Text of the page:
The U.S. Government released a tool to check for it, and numerous experts have warned it needs fixing urgently. Now the critical Citrix vulnerability is being exploited by cyber-criminals using high-impact payloads.
Be warned, the same devastating ransomware that hit the Travelex global foreign currency exchange in December 2019 is now being used to exploit those who have not yet patched their systems against the widely discussed Citrix vulnerability.
What is the Citrix vulnerability?
The what now? Unless you have been living under a rock for the last month, you surely must have heard of CVE-2019-19781. You know, the critical Citrix vulnerability that the U.S. Department of Homeland Security’s Cybersecurity and Infrastructure Security Agency (CISA) felt was severe enough to take the unusual step of releasing a free “are you vulnerable” tool for organizations to use. Citrix itself has also issued a vulnerability testing tool. Commonly known within the infosecurity community as shitrix, this is the critical CVE-2019-19781 vulnerability that impacts the Citrix Application Delivery Controller, Citrix Gateway and Citrix SD-WAN WANOP appliances. Despite patches being available regardless of whether customers have a maintenance contract, attacks are known to be underway and are finding victims.
NOTROBIN isn’t Batman either, just another criminal endeavor
One group of hackers has been deploying an exploit payload called NOTROBIN, which sounded too good to be true initially. They cleaned the attacked machines of malware before applying the mitigation steps recommended by Citrix. Unfortunately, they also installed a backdoor so that they could then attack the system for themselves. Things have now gone from bad to worse.
Threat actors are exploiting the Citrix vulnerability to install Sodinokibi ransomware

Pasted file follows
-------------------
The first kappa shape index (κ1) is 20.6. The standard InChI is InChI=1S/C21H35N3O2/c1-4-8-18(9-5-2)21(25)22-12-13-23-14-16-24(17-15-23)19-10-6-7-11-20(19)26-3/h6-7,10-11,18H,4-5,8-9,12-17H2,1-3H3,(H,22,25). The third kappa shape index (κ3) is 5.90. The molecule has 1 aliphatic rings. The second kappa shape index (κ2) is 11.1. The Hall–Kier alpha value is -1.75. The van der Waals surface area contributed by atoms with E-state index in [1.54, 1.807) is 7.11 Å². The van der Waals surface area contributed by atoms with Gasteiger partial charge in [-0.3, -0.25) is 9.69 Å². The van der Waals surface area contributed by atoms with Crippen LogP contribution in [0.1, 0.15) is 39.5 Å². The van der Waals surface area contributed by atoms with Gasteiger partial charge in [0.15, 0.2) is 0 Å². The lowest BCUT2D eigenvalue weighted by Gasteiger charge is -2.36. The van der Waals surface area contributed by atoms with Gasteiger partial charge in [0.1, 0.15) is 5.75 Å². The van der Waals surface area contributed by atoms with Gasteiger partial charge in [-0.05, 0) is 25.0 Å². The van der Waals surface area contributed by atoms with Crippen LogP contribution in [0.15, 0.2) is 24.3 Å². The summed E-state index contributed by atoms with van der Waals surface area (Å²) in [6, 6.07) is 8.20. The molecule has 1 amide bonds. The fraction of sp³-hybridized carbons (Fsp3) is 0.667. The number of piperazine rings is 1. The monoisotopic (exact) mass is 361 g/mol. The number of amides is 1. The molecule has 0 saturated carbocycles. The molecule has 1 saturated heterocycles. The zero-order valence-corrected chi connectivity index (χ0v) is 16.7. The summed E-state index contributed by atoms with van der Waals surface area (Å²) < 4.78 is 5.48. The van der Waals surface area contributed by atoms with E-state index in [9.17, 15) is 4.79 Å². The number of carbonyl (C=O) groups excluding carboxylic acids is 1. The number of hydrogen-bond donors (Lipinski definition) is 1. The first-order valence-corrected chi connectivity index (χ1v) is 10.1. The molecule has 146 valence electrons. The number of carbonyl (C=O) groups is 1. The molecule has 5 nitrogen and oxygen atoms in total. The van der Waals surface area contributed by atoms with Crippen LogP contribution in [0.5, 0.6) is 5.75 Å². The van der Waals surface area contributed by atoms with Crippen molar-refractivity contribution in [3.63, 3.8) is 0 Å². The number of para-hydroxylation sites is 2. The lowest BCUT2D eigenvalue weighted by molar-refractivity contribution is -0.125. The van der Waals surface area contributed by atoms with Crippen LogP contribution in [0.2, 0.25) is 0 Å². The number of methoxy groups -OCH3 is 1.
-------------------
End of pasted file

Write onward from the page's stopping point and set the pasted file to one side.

Cybersecurity experts are now warning that Sodinokibi is being used to attack vulnerable systems, thought to include a car parts manufacturer and even the German city of Potsdam. The criticality of these warnings cannot be stressed enough. Sodinokibi is beyond ‘high-impact’ and moves firmly into the highly-dangerous territory.
What is so dangerous about Sodinokibi ransomware?
Ransomware remains a serious ‘high-impact’ threat to business, as the Federal Bureau of Investigation (FBI) made clear in a warning just a few months ago. The attack against the City of New Orleans that led to Mayor LaToya Cantrell declaring a state of emergency in December 2019 was proof enough of that. Sodinokibi, also known as REvil, is a particularly worrying strain of ransomware. Not only because of that Travelex attack that the company is only just emerging from, and another against Albany International Airport, but because the operators behind it don’t only hold data to ransom. The Sodinokibi threat actors also exfiltrate files before the ransomware encryption is executed and use this stolen data as leverage to encourage victims to pay the ransom with a threat of public exposure if not. Depending upon the nature of the stolen data, it can also be monetized by being sold in dark markets online.
What should you do to mitigate the risk?
At the risk of sounding like a broken record, the headline answer to the mitigation question remains patch, patch, patch. There are official patches available for all supported versions of ADC, Gateway, and SD-WAN WANOP. You should also look to run the vulnerability testing tools mentioned earlier in this article to ensure your machines are properly patched. Needless to say, but I’m saying it anyway, you should also ensure that industry best practices to protect your organization against ransomware are followed, regardless of whether you are vulnerable to the Citrix exploits or not.